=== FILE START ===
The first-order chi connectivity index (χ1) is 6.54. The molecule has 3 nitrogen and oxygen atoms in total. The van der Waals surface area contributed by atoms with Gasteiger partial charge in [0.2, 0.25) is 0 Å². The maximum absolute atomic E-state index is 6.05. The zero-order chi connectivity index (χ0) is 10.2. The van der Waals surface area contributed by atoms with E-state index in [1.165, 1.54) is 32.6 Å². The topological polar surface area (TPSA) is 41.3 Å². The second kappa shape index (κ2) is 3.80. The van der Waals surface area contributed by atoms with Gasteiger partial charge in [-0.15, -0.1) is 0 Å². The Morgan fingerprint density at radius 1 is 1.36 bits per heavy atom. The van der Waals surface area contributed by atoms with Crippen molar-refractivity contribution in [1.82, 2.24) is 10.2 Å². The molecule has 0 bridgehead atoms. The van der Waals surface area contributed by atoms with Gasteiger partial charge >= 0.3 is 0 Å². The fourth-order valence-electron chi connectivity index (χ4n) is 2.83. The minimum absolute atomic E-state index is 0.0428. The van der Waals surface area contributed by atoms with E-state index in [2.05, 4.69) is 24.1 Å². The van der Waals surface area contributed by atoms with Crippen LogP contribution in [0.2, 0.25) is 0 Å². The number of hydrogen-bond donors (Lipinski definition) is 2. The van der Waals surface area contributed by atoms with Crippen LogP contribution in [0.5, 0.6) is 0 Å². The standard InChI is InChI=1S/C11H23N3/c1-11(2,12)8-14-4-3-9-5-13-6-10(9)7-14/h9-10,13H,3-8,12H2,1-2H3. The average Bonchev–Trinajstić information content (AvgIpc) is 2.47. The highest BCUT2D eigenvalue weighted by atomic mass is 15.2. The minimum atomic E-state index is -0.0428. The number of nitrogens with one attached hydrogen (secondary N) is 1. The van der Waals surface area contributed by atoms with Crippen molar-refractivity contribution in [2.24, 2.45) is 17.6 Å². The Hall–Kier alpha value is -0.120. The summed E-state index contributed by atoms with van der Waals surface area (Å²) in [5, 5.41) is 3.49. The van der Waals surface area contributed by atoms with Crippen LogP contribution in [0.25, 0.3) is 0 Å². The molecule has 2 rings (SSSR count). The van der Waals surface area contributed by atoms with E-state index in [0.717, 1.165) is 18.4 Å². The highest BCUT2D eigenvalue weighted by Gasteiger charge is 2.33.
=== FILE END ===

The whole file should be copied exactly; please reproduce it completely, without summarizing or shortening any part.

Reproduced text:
The first-order chi connectivity index (χ1) is 6.54. The molecule has 3 nitrogen and oxygen atoms in total. The van der Waals surface area contributed by atoms with Gasteiger partial charge in [0.2, 0.25) is 0 Å². The maximum absolute atomic E-state index is 6.05. The zero-order chi connectivity index (χ0) is 10.2. The van der Waals surface area contributed by atoms with E-state index in [1.165, 1.54) is 32.6 Å². The topological polar surface area (TPSA) is 41.3 Å². The second kappa shape index (κ2) is 3.80. The van der Waals surface area contributed by atoms with Gasteiger partial charge in [-0.15, -0.1) is 0 Å². The Morgan fingerprint density at radius 1 is 1.36 bits per heavy atom. The van der Waals surface area contributed by atoms with Crippen molar-refractivity contribution in [1.82, 2.24) is 10.2 Å². The molecule has 0 bridgehead atoms. The van der Waals surface area contributed by atoms with Gasteiger partial charge >= 0.3 is 0 Å². The fourth-order valence-electron chi connectivity index (χ4n) is 2.83. The minimum absolute atomic E-state index is 0.0428. The van der Waals surface area contributed by atoms with E-state index in [2.05, 4.69) is 24.1 Å². The van der Waals surface area contributed by atoms with Crippen LogP contribution in [0.2, 0.25) is 0 Å². The number of hydrogen-bond donors (Lipinski definition) is 2. The van der Waals surface area contributed by atoms with Crippen LogP contribution in [0.5, 0.6) is 0 Å². The standard InChI is InChI=1S/C11H23N3/c1-11(2,12)8-14-4-3-9-5-13-6-10(9)7-14/h9-10,13H,3-8,12H2,1-2H3. The average Bonchev–Trinajstić information content (AvgIpc) is 2.47. The highest BCUT2D eigenvalue weighted by atomic mass is 15.2. The minimum atomic E-state index is -0.0428. The number of nitrogens with one attached hydrogen (secondary N) is 1. The van der Waals surface area contributed by atoms with Crippen molar-refractivity contribution in [2.24, 2.45) is 17.6 Å². The Hall–Kier alpha value is -0.120. The summed E-state index contributed by atoms with van der Waals surface area (Å²) in [5, 5.41) is 3.49. The van der Waals surface area contributed by atoms with Crippen LogP contribution in [0.25, 0.3) is 0 Å². The molecule has 2 rings (SSSR count). The van der Waals surface area contributed by atoms with E-state index in [0.717, 1.165) is 18.4 Å². The highest BCUT2D eigenvalue weighted by Gasteiger charge is 2.33.